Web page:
The Cub front office picked the coaching staff as deliberately as President Kennedy chose his cabinet. "We had to be careful," said Holland. "We couldn't hire a Durocher or Stanky, although they're good baseball men. We didn't want the type of guy who wants it done his way or else. We needed harmony, men who can be overruled and not take it personally. We needed men of varying personalities and capabilities. And that's what we got."
From Grimm to Himsl
As players, the eight coaches, who gathered in Arizona at the beginning of spring training, ranged from very well known: Grimm and Collins—to known: Adams and Craft—to unknown: Himsl, Holt, Walker and Tappe. Each coach has a specialty; Grimm and Collins worked with first basemen, Tappe and Walker with catchers, Himsl and Holt with pitchers, Adams with infielders and Craft with outfielders.
"It's quite a cross section," said Tappe, the youngest of the group at 31. "Grimm and Collins, they're the jolly type. That's good. If we have a boy in Wenatchee who's in a slump, we'll send Charlie down to take him out to dinner and cheer him up. Himsl, Craft and Holt are more serious. You need that, too. Sometimes you have to give a boy a little kick in the pants."
The Cubs feel that by rotating their coaches through the organization, the young players may develop faster. "Most minor league managers," said Holland, "can only help a boy a couple of ways. If the manager is an old pitcher, he can't very well tell a second baseman how to make a good pivot. We'll be able to do that. I think that our system should improve the morale of our young players. Sometimes in large organizations a kid feels lost, out of touch with the men at the top. That won't happen with us. Our coaches will know all our players and the players will know the coaches."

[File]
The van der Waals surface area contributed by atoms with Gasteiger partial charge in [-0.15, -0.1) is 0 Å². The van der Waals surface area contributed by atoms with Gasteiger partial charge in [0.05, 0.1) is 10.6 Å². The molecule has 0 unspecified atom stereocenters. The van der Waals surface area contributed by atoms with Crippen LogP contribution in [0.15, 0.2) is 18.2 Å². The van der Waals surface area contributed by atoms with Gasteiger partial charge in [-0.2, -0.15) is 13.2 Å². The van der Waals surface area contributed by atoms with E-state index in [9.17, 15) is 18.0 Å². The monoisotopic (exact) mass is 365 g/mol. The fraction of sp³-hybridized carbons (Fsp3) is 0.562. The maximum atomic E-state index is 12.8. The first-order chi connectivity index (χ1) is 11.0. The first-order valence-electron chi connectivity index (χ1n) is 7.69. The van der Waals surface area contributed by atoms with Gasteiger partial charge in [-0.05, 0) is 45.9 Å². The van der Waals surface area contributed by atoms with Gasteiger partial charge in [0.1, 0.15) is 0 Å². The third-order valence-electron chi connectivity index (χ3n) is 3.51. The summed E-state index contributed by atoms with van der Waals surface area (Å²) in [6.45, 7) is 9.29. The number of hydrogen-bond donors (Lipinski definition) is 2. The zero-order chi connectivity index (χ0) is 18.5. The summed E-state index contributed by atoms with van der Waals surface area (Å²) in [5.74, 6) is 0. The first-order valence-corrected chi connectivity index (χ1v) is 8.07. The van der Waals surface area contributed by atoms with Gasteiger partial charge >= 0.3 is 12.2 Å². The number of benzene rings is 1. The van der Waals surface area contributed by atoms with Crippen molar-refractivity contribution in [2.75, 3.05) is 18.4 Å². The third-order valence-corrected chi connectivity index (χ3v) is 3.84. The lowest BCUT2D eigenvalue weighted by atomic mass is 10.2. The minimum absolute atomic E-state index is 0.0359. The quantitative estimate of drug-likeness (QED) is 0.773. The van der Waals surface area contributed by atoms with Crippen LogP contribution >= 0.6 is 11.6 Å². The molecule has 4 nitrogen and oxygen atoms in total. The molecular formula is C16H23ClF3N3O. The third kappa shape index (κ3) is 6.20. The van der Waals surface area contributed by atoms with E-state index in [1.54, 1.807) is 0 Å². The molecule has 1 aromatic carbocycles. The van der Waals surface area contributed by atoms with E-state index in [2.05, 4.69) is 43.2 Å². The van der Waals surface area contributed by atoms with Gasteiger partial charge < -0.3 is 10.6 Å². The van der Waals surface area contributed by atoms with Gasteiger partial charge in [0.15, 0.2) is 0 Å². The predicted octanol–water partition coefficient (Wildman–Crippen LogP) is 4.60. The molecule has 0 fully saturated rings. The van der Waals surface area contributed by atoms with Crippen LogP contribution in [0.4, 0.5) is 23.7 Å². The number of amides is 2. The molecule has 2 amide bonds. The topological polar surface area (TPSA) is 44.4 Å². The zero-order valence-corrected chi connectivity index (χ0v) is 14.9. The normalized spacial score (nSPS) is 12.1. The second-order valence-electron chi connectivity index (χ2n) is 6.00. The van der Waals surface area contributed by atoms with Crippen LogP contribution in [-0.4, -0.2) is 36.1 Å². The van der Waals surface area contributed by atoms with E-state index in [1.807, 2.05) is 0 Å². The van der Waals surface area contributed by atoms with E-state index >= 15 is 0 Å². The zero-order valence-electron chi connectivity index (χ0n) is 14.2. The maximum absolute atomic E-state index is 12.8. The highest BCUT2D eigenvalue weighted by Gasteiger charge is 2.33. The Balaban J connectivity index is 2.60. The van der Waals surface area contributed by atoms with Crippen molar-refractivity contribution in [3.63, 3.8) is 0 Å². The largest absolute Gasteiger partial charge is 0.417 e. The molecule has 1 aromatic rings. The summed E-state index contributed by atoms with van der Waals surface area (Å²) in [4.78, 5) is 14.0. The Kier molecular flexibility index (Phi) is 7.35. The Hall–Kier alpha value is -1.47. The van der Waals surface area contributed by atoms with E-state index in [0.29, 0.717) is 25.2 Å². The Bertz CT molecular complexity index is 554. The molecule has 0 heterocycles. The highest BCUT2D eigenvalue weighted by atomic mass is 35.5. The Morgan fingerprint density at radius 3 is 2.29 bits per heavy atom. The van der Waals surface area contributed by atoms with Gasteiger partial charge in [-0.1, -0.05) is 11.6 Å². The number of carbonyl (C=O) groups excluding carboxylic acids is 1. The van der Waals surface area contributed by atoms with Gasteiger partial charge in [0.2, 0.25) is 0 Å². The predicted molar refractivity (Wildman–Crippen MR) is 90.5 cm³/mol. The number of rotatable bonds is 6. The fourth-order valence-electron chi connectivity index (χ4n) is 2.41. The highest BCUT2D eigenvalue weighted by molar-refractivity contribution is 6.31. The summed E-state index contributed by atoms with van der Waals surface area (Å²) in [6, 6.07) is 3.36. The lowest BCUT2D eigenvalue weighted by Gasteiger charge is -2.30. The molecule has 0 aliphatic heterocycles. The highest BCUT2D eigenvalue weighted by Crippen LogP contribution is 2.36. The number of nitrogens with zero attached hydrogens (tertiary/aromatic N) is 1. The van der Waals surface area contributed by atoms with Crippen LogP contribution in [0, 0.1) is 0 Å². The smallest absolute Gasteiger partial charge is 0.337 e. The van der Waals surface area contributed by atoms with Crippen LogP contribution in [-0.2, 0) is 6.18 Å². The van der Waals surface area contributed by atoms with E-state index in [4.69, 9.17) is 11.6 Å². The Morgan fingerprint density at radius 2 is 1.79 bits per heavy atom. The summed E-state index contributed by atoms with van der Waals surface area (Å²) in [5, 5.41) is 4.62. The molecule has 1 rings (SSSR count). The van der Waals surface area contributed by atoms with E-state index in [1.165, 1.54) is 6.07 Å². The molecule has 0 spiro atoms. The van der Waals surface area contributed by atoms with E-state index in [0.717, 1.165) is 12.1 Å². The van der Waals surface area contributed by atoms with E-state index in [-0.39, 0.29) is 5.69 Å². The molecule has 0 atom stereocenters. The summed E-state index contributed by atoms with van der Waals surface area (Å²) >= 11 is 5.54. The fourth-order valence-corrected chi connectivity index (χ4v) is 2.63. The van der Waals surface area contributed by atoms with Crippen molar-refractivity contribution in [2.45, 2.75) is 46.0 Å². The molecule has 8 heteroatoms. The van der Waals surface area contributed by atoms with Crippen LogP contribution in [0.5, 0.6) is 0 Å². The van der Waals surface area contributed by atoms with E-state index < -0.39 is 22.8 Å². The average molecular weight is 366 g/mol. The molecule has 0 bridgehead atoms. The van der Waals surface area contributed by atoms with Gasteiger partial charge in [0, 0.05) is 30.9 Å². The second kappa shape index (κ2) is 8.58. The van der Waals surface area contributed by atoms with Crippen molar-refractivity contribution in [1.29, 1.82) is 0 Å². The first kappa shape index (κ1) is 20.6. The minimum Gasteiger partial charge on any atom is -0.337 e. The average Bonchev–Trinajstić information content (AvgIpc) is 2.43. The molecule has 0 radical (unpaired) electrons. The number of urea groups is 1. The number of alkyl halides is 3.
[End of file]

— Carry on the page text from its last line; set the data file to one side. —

Since all of the players will have performed in front of the coaches during the season, it may eliminate a problem that occurred this spring.
"We have a young pitcher named Curtis," said Holland. "He's slow and left-handed, like Eddie Lopat. He's won 39 games in the minors in two years. This spring, the first time out, he starts throwing as hard as he can. He gets hit pretty bad because his fast ball isn't very fast. Finally someone who had seen him throw last year told him to stop trying to impress the coaches and go back to his normal style. Now he's pitching well. That's the sort of thing that shouldn't happen in our camp again."
Those skeptics who arrived at the Cubs' camp in Mesa expecting to find it wallowing in a sea of coaching confusion were disappointed. No pitcher was ordered to throw twice in one morning. No batter was given the hit sign and the take sign on the same pitch. Coaches didn't bump into each other in the dugout. Everything was very well ordered. The coaches were divided between Rendezvous Park with the Cubs and the high school field with the associated clubs. Workouts at both places began and ended at the same time. The same pickoff plays and cutoffs were practiced.
"If we bring a young pitcher up from San Antonio at midseason," said Grimm, "we won't have to teach him how we work our pickoff play. He'll know. It'll be the same one he's been using all season." While the new system is obviously popular among the younger players, most of the older Cubs, the established major leaguers, would rather wait before commenting ("How many times during a season do you see the pickoff play work?" asked one). In Mesa most of the veterans simply smiled or shrugged.
"You can't knock it so far." said Glen Hobbie, the team's best pitcher. "We've had less idle time in training this year. But it will be interesting to see how it works when the season begins."
"One thing I can guarantee," said John Holland. "No one man will run the Cubs this season, no matter how well he's doing. In fact, Mr. Wrigley said he'd love to see a head coach win nine straight and then step down. I'm sure that won't happen, at least not this year. But if this thing works—and I'm beginning to think it will—you may see the day when a pennant winner is managed by eight men."